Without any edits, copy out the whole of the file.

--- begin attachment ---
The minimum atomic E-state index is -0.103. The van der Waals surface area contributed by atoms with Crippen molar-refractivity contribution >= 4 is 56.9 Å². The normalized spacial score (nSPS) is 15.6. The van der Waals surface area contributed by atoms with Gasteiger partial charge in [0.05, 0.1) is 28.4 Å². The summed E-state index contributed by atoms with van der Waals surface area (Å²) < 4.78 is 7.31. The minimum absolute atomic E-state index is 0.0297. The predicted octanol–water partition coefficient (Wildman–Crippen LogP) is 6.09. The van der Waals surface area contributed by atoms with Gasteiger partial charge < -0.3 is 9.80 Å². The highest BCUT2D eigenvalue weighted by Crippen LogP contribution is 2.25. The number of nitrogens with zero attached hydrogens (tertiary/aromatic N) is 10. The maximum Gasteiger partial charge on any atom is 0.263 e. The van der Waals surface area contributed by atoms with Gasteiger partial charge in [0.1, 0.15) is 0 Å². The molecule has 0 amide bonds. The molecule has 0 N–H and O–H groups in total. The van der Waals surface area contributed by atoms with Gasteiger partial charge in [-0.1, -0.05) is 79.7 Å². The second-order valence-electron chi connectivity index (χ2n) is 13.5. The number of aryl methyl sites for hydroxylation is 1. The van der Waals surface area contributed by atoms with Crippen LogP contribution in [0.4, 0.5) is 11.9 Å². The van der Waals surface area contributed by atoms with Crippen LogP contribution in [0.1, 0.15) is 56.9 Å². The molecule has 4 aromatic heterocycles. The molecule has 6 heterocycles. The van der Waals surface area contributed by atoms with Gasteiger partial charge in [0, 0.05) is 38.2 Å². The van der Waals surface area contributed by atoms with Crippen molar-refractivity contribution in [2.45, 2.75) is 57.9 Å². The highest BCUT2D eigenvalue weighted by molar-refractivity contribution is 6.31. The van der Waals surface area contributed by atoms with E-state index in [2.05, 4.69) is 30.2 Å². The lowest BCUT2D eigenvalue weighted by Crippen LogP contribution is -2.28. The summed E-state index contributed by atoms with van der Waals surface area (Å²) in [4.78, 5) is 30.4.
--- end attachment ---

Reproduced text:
The minimum atomic E-state index is -0.103. The van der Waals surface area contributed by atoms with Crippen molar-refractivity contribution >= 4 is 56.9 Å². The normalized spacial score (nSPS) is 15.6. The van der Waals surface area contributed by atoms with Gasteiger partial charge in [0.05, 0.1) is 28.4 Å². The summed E-state index contributed by atoms with van der Waals surface area (Å²) < 4.78 is 7.31. The minimum absolute atomic E-state index is 0.0297. The predicted octanol–water partition coefficient (Wildman–Crippen LogP) is 6.09. The van der Waals surface area contributed by atoms with Gasteiger partial charge < -0.3 is 9.80 Å². The highest BCUT2D eigenvalue weighted by Crippen LogP contribution is 2.25. The number of nitrogens with zero attached hydrogens (tertiary/aromatic N) is 10. The maximum Gasteiger partial charge on any atom is 0.263 e. The van der Waals surface area contributed by atoms with Gasteiger partial charge in [0.1, 0.15) is 0 Å². The molecule has 0 amide bonds. The molecule has 0 N–H and O–H groups in total. The van der Waals surface area contributed by atoms with Gasteiger partial charge in [-0.1, -0.05) is 79.7 Å². The second-order valence-electron chi connectivity index (χ2n) is 13.5. The number of aryl methyl sites for hydroxylation is 1. The van der Waals surface area contributed by atoms with Crippen LogP contribution in [0.4, 0.5) is 11.9 Å². The van der Waals surface area contributed by atoms with Crippen LogP contribution in [0.1, 0.15) is 56.9 Å². The molecule has 4 aromatic heterocycles. The molecule has 6 heterocycles. The van der Waals surface area contributed by atoms with Gasteiger partial charge in [0, 0.05) is 38.2 Å². The van der Waals surface area contributed by atoms with Crippen molar-refractivity contribution in [2.45, 2.75) is 57.9 Å². The highest BCUT2D eigenvalue weighted by molar-refractivity contribution is 6.31. The van der Waals surface area contributed by atoms with E-state index in [2.05, 4.69) is 30.2 Å². The lowest BCUT2D eigenvalue weighted by Crippen LogP contribution is -2.28. The summed E-state index contributed by atoms with van der Waals surface area (Å²) in [4.78, 5) is 30.4.